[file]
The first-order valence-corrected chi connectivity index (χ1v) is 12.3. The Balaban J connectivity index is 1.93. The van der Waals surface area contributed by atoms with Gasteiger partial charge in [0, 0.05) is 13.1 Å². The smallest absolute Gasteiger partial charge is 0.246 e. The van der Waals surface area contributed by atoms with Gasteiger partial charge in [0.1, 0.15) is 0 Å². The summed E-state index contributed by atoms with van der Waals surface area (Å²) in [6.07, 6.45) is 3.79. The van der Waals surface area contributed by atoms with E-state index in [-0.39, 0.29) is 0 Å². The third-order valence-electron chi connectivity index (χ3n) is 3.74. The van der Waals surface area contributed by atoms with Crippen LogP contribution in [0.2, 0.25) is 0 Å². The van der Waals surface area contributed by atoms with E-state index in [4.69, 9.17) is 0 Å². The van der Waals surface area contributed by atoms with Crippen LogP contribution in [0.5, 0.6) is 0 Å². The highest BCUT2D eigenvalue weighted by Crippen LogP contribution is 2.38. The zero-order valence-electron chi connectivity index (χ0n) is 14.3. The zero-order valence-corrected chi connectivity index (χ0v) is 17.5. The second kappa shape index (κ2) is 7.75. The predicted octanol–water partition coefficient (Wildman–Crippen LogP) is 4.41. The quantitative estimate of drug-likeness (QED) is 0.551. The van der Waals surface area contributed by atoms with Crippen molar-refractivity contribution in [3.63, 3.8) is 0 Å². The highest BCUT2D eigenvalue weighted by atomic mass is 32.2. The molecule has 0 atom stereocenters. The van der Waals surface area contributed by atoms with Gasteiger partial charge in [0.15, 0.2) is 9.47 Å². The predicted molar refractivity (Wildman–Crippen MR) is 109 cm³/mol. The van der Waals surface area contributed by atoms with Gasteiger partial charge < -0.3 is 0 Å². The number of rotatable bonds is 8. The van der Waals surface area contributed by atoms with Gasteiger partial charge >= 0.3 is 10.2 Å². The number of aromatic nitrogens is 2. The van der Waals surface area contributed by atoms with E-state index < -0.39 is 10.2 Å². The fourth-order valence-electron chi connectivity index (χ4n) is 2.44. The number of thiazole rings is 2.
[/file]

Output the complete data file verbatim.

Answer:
The first-order valence-corrected chi connectivity index (χ1v) is 12.3. The Balaban J connectivity index is 1.93. The van der Waals surface area contributed by atoms with Gasteiger partial charge in [0, 0.05) is 13.1 Å². The smallest absolute Gasteiger partial charge is 0.246 e. The van der Waals surface area contributed by atoms with Gasteiger partial charge in [0.1, 0.15) is 0 Å². The summed E-state index contributed by atoms with van der Waals surface area (Å²) in [6.07, 6.45) is 3.79. The van der Waals surface area contributed by atoms with E-state index in [-0.39, 0.29) is 0 Å². The third-order valence-electron chi connectivity index (χ3n) is 3.74. The van der Waals surface area contributed by atoms with Crippen LogP contribution in [0.2, 0.25) is 0 Å². The van der Waals surface area contributed by atoms with E-state index in [4.69, 9.17) is 0 Å². The van der Waals surface area contributed by atoms with Crippen LogP contribution in [0.5, 0.6) is 0 Å². The highest BCUT2D eigenvalue weighted by Crippen LogP contribution is 2.38. The zero-order valence-electron chi connectivity index (χ0n) is 14.3. The zero-order valence-corrected chi connectivity index (χ0v) is 17.5. The second kappa shape index (κ2) is 7.75. The predicted octanol–water partition coefficient (Wildman–Crippen LogP) is 4.41. The quantitative estimate of drug-likeness (QED) is 0.551. The van der Waals surface area contributed by atoms with Crippen molar-refractivity contribution in [3.63, 3.8) is 0 Å². The highest BCUT2D eigenvalue weighted by atomic mass is 32.2. The molecule has 0 atom stereocenters. The van der Waals surface area contributed by atoms with Gasteiger partial charge in [0.15, 0.2) is 9.47 Å². The predicted molar refractivity (Wildman–Crippen MR) is 109 cm³/mol. The van der Waals surface area contributed by atoms with Gasteiger partial charge < -0.3 is 0 Å². The number of rotatable bonds is 8. The van der Waals surface area contributed by atoms with Gasteiger partial charge >= 0.3 is 10.2 Å². The number of aromatic nitrogens is 2. The van der Waals surface area contributed by atoms with E-state index < -0.39 is 10.2 Å². The fourth-order valence-electron chi connectivity index (χ4n) is 2.44. The number of thiazole rings is 2.